“You are a foreign yacht?” he asked.

“Well, yes, you could say that.”

“Your papers, please.”


“Yes, your papers,” he said with infinite patience as if addressing a half-wit. “Passports. Travel documents. Clearance from last port.”

“Oh, the papers. Yes we do have papers.”

“May I see them please?”

I handed over our passports duly stamped with visas and our clearance from Cochin stamped by the harbour master.

“Your clearance is for Goa, not Kozhikode. Why have you come to Kozhikode?”

“Force Majeure,” I said.

His eyebrows lifted and he looked around the horizon at the placid sea with a gentle breeze blowing under a clear blue sky.

“I see no severe weather. Why do you claim Force Majeure?”

Now I saw why the yachties in Cochin had said the Indian bureaucracy was worse than the Indonesian. You can bullshit Indonesian officials because most don’t speak very good English but I couldn’t even bullshit this bloke in French.

“Medical emergency,” I said. “Food poisoning. You can read my logbook.”

“You require medical attention?”


“I may inspect your logbook.”

He turned and waved towards the lighthouse and before long an inflatable dinghy with a powerful outboard motor arrived from nowhere, came in through the low surf and landed on the beach.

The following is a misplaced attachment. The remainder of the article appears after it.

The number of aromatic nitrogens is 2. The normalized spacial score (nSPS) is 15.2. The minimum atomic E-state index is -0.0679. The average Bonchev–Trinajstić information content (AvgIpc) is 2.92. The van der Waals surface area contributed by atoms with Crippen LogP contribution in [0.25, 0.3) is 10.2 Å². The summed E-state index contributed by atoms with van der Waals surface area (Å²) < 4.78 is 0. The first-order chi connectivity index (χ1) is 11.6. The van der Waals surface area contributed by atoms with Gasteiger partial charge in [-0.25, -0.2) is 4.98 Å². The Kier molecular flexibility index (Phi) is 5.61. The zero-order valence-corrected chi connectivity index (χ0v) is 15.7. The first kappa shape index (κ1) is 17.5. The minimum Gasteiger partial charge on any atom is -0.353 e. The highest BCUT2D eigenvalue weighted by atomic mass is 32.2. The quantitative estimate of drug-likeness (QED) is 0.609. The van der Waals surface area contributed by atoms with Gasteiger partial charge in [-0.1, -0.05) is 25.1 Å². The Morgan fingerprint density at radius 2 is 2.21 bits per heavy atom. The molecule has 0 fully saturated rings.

“We shall visit  your vessel, please,” he said in velvet tones concealing an iron fist.

We returned to Wathara but had to put a collar and leash on Bucko, who was barking his head off. After verifying our medical condition in the logbook the official made a thorough inspection, opening lockers, lifting cushions and peering into the bilge.

Somewhat reluctantly it seemed to me, he stamped our passports and said, “Your medical condition will be dealt with.”

He took us back ashore and then escorted us to a pharmacy in the business district. He introduced us to the pharmacist, who seemed to be a friend of his and described our condition as ‘loose motion.’ He watched while the pharmacist stirred up some brew with a mortar and pestle and then watched to make sure we took our medicine. We were both constipated for a week after. To this day I wonder whether he had been tipped off by the Cochin harbour master. I fondly remember this incident as the Zamorin’s revenge.